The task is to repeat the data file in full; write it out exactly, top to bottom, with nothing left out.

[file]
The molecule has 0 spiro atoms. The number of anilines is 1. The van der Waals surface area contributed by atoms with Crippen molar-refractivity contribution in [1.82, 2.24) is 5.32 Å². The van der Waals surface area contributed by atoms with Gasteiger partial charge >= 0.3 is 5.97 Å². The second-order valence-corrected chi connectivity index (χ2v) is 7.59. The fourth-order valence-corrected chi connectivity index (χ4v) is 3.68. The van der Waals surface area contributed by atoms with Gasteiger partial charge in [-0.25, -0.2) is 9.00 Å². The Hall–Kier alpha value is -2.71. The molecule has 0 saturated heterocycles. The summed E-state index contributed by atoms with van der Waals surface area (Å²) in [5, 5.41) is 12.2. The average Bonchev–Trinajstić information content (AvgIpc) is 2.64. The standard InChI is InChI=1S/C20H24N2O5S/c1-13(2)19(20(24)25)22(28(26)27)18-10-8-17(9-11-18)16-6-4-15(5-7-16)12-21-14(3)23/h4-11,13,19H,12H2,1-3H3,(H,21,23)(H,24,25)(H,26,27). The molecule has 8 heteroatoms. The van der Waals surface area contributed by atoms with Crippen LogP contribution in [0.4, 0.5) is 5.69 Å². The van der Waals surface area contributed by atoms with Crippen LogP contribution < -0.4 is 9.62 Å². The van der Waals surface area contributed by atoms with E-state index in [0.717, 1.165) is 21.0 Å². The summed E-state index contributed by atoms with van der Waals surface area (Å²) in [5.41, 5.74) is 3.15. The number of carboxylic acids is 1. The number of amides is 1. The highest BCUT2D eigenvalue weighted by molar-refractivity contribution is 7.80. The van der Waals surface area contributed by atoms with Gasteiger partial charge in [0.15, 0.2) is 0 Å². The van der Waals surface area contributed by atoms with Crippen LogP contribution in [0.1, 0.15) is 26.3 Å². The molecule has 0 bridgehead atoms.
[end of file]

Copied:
The molecule has 0 spiro atoms. The number of anilines is 1. The van der Waals surface area contributed by atoms with Crippen molar-refractivity contribution in [1.82, 2.24) is 5.32 Å². The van der Waals surface area contributed by atoms with Gasteiger partial charge >= 0.3 is 5.97 Å². The second-order valence-corrected chi connectivity index (χ2v) is 7.59. The fourth-order valence-corrected chi connectivity index (χ4v) is 3.68. The van der Waals surface area contributed by atoms with Gasteiger partial charge in [-0.25, -0.2) is 9.00 Å². The Hall–Kier alpha value is -2.71. The molecule has 0 saturated heterocycles. The summed E-state index contributed by atoms with van der Waals surface area (Å²) in [5, 5.41) is 12.2. The average Bonchev–Trinajstić information content (AvgIpc) is 2.64. The standard InChI is InChI=1S/C20H24N2O5S/c1-13(2)19(20(24)25)22(28(26)27)18-10-8-17(9-11-18)16-6-4-15(5-7-16)12-21-14(3)23/h4-11,13,19H,12H2,1-3H3,(H,21,23)(H,24,25)(H,26,27). The molecule has 8 heteroatoms. The van der Waals surface area contributed by atoms with Crippen LogP contribution in [0.4, 0.5) is 5.69 Å². The van der Waals surface area contributed by atoms with Crippen LogP contribution < -0.4 is 9.62 Å². The van der Waals surface area contributed by atoms with E-state index in [0.717, 1.165) is 21.0 Å². The summed E-state index contributed by atoms with van der Waals surface area (Å²) in [5.41, 5.74) is 3.15. The number of carboxylic acids is 1. The number of amides is 1. The highest BCUT2D eigenvalue weighted by molar-refractivity contribution is 7.80. The van der Waals surface area contributed by atoms with Gasteiger partial charge in [0.15, 0.2) is 0 Å². The van der Waals surface area contributed by atoms with Crippen LogP contribution in [0.1, 0.15) is 26.3 Å². The molecule has 0 bridgehead atoms.